Engine Size: 2.4L
Refrigerant Type: R12
Country of Origin: United States
I noted in the flushing technical paper that leak stop product will harden once exposed to air. Based on the amount that sprays out when I depress a schrader valve it appears the car's previous owner went nuts with the product. It's oily (obviously) and appears to be a color and consistency similar to canned spray foam sealant in it's wet state.
My question is how much time do I have before it hardens? Is there a proper method to seal each hose and component properly to minimize hardening during disassembly? Rubber corks? Plastic wrap with rubber bands on all openings?
I'll be using the pulsator. Replacing compressor, dryer, TX valve, and rubber lines but I'd like to keep the rest. I'm assuming it's going to take quite a bit of time and material on the condenser and evaporator.
Depends on the sealer type. Really no way around it. System will need to be open and flushed. If something gets plugged it gets replaced. They don;t tell you this at the places that sell sealers. Hope you have the type that just expands o-rings. That type will flush out of a system with little problems.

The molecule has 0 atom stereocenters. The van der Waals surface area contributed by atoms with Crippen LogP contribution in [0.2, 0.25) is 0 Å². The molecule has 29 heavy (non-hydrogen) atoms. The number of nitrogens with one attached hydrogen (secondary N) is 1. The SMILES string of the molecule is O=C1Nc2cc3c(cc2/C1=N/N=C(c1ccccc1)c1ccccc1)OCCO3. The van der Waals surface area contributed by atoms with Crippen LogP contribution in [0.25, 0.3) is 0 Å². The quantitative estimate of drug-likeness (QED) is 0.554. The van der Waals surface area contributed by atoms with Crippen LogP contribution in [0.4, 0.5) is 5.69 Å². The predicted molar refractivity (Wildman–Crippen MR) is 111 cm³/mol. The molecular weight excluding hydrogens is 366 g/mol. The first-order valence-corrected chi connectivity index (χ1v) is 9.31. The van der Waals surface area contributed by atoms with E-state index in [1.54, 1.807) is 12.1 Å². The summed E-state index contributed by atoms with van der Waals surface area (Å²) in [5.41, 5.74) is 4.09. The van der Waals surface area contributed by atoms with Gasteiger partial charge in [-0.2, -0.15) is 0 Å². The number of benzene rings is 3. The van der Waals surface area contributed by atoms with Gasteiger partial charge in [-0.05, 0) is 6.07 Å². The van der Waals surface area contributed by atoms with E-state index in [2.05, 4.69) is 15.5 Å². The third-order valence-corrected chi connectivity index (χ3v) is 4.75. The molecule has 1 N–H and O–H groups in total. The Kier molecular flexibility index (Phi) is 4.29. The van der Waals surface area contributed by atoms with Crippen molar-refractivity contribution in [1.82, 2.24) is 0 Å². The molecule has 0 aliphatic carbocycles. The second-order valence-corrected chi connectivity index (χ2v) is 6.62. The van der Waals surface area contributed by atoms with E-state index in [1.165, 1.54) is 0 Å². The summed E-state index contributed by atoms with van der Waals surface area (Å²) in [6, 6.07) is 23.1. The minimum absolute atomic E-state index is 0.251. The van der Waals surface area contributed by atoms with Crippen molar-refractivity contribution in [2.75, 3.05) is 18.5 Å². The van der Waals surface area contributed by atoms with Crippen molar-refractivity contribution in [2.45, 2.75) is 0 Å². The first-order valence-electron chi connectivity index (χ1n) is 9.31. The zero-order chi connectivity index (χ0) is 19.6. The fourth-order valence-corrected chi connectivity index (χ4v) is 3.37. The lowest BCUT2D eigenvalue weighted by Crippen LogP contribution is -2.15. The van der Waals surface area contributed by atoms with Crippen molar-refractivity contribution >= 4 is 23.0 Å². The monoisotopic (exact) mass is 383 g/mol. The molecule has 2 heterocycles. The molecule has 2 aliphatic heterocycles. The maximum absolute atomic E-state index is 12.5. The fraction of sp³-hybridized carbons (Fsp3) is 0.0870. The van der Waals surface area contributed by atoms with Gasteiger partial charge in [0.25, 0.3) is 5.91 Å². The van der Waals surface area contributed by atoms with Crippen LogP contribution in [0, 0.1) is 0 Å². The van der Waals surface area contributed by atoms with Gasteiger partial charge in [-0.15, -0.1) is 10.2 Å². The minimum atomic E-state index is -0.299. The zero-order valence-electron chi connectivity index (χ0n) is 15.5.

It could just be excessive oils, dye, and seal sweller. Did you see any hardening or crystallizing in the sample you took? The time for this to occur is your answer (if it does). Based upon how the Neutronics "Sealant Detect" works, I do assume the hardening occurs in short time. If the hardening type is confirmed to be in this system, there must be some pre-planning and strategy to flush immediately. Obviously the quicker you can dilute the product with the flushing solvent, the better your chances are of getting it out before it can harden. Keep in mind that if the chemical reaction occurs that hardens this material, the flushing solvents then become useless at removing it.
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